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Does Painting Apartments Equip You To Offer Legal Advice? Maybe in FL

A painting company that does a lot of work painting apartments has developed (unintentionally) an usual side gig – legal advice. Tenants were asking a lot of questions about landlord responsibility and tenant rights, so the painter obliged!

2 November, 2023

A painting contractor in Miami, Fla. has seen a significant surge in inquiries about apartment painting regulations. This led the company to place a strong emphasis on educating its customers about landlord responsibilities, covering a range of topics, including whether landlords are obligated to repaint between tenants and the specific terms in lease agreements related to painting in Florida.

"In Florida, a landlord is not legally required to paint between tenants, and this is something we're quite familiar with being that we are one of the state's most trusted apartment painting companies," explains the company's manager. "However, the landlord must provide the unit in a 'habitable' condition, and this includes maintaining the unit in a clean and safe state. If the unit is in need of painting due to wear and tear, the landlord may have to address this in order to keep the unit habitable; additionally, if there is a specific provision in the lease agreement regarding painting, the landlord would be required to adhere to that provision."

"We also tend to get a lot of questions regarding landlords and whether they have the right to charge for painting after a tenant moves out," he said. "Whether folks are moving into a new apartment and considering painting the walls or they're moving out of a unit they painted, understanding the relationship between painting and the security deposit can be overwhelming - by checking a lease agreement for rules regarding changes and considering the concept of 'normal wear and tear,' apartment dwellers can gain clarity on these matters."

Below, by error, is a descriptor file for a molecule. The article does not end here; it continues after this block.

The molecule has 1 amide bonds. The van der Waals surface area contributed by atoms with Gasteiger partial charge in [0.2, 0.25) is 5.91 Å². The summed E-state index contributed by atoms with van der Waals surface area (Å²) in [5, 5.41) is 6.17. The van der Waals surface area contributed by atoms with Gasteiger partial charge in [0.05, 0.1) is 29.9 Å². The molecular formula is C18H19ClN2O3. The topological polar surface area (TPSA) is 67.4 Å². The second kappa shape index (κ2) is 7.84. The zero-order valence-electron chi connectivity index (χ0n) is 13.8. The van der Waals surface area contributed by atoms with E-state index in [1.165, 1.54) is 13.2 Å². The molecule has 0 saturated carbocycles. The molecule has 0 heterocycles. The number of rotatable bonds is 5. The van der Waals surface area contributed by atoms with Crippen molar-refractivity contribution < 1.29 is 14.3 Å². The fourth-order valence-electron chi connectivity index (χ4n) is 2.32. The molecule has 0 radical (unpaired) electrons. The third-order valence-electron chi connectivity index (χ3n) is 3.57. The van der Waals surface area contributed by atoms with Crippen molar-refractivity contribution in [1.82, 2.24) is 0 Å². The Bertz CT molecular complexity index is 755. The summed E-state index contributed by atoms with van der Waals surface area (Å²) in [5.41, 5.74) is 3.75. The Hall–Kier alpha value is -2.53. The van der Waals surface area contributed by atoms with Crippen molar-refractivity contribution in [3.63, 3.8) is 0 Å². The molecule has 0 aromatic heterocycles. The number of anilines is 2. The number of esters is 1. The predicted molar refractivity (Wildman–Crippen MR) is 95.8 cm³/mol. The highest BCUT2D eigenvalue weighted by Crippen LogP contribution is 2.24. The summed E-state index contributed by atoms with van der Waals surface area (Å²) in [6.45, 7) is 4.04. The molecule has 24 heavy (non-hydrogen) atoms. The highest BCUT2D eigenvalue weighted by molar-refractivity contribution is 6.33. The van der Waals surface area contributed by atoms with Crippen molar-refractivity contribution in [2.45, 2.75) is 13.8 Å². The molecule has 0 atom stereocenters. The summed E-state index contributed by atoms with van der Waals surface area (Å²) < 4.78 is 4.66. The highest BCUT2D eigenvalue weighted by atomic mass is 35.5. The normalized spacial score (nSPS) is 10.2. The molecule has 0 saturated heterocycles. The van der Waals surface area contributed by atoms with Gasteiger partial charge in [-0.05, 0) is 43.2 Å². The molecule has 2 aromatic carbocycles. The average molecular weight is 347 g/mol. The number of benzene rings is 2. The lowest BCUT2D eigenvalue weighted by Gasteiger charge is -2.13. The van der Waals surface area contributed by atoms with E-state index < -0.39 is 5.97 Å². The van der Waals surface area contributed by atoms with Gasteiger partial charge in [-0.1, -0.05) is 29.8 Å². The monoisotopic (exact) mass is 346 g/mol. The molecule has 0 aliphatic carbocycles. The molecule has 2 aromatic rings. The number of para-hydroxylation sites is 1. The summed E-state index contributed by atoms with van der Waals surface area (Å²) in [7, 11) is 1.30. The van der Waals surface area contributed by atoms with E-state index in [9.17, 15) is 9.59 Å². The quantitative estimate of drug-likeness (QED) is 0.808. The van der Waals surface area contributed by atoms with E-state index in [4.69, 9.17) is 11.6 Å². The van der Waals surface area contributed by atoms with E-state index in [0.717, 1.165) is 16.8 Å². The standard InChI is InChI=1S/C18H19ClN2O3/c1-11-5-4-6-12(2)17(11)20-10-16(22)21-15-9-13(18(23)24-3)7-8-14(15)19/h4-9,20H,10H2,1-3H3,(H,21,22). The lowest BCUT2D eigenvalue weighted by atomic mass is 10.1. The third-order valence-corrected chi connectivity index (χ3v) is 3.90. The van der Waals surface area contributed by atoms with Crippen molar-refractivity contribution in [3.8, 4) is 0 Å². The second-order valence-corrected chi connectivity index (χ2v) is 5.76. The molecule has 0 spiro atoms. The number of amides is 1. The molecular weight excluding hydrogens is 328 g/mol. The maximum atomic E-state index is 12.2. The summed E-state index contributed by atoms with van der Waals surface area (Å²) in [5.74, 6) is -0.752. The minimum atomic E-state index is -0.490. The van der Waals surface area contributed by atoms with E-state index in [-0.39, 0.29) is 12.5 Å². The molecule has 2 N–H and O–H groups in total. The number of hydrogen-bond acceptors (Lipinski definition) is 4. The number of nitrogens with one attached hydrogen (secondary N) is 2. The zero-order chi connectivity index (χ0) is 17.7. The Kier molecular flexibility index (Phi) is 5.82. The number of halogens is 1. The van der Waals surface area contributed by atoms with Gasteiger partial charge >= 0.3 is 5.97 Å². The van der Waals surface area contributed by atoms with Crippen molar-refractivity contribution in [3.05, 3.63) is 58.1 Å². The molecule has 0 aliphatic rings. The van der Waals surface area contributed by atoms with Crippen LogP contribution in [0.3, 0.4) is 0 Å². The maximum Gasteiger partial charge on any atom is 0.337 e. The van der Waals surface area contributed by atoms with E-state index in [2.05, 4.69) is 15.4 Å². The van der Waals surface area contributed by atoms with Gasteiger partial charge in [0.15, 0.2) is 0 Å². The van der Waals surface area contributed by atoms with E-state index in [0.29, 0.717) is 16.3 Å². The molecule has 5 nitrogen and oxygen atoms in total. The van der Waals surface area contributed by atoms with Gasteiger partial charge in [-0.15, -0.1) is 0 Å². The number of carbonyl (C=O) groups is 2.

Company representatives frequently inform tenants that, in typical situations, landlords are not allowed to subtract repainting expenses from their security deposit.

Furthermore, in most cases, landlords do not authorize tenants to paint their living spaces unless they commit to returning the walls to their original or neutral colors before they vacate the premises.

However, it’s understandable that tenants would experience confusion about this and many other aspects of renter’s rights. It’s not uncommon for contracts to feature intentionally vague wording over what is and is not covered by a security deposit. Image courtesy Herivar.

Comments

Angel Figueredo (not verified)

angel@dimaimprovement.com

Good day, excellent article because I am owner of a painting company so I dedicate to repainting units of rent, I work with a lot of property manager in tamp is normal to repainting apartments between tenants !!!

Fri, 11/03/2023 - 08:09 Permalink

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